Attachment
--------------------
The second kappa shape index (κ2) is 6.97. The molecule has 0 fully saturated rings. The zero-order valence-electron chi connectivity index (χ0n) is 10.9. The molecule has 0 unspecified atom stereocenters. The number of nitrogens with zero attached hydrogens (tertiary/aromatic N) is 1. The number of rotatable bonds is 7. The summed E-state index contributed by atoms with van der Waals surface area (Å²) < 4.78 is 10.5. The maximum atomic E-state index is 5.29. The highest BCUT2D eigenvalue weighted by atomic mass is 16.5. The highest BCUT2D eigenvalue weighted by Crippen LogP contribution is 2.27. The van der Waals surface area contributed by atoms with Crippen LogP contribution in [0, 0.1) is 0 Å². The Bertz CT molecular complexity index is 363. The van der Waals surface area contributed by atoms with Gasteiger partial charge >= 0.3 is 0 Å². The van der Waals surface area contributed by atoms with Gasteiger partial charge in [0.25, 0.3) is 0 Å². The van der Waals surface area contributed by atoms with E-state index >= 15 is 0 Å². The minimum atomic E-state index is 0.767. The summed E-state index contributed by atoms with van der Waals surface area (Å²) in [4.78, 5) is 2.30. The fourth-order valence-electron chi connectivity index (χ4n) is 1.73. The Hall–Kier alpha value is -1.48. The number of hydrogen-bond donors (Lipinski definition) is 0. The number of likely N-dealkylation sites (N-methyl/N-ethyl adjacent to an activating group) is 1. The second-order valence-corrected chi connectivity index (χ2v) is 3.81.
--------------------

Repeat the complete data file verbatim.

The second kappa shape index (κ2) is 6.97. The molecule has 0 fully saturated rings. The zero-order valence-electron chi connectivity index (χ0n) is 10.9. The molecule has 0 unspecified atom stereocenters. The number of nitrogens with zero attached hydrogens (tertiary/aromatic N) is 1. The number of rotatable bonds is 7. The summed E-state index contributed by atoms with van der Waals surface area (Å²) < 4.78 is 10.5. The maximum atomic E-state index is 5.29. The highest BCUT2D eigenvalue weighted by atomic mass is 16.5. The highest BCUT2D eigenvalue weighted by Crippen LogP contribution is 2.27. The van der Waals surface area contributed by atoms with Crippen LogP contribution in [0, 0.1) is 0 Å². The Bertz CT molecular complexity index is 363. The van der Waals surface area contributed by atoms with Gasteiger partial charge >= 0.3 is 0 Å². The van der Waals surface area contributed by atoms with Gasteiger partial charge in [0.25, 0.3) is 0 Å². The van der Waals surface area contributed by atoms with E-state index >= 15 is 0 Å². The minimum atomic E-state index is 0.767. The summed E-state index contributed by atoms with van der Waals surface area (Å²) in [4.78, 5) is 2.30. The fourth-order valence-electron chi connectivity index (χ4n) is 1.73. The Hall–Kier alpha value is -1.48. The number of hydrogen-bond donors (Lipinski definition) is 0. The number of likely N-dealkylation sites (N-methyl/N-ethyl adjacent to an activating group) is 1. The second-order valence-corrected chi connectivity index (χ2v) is 3.81.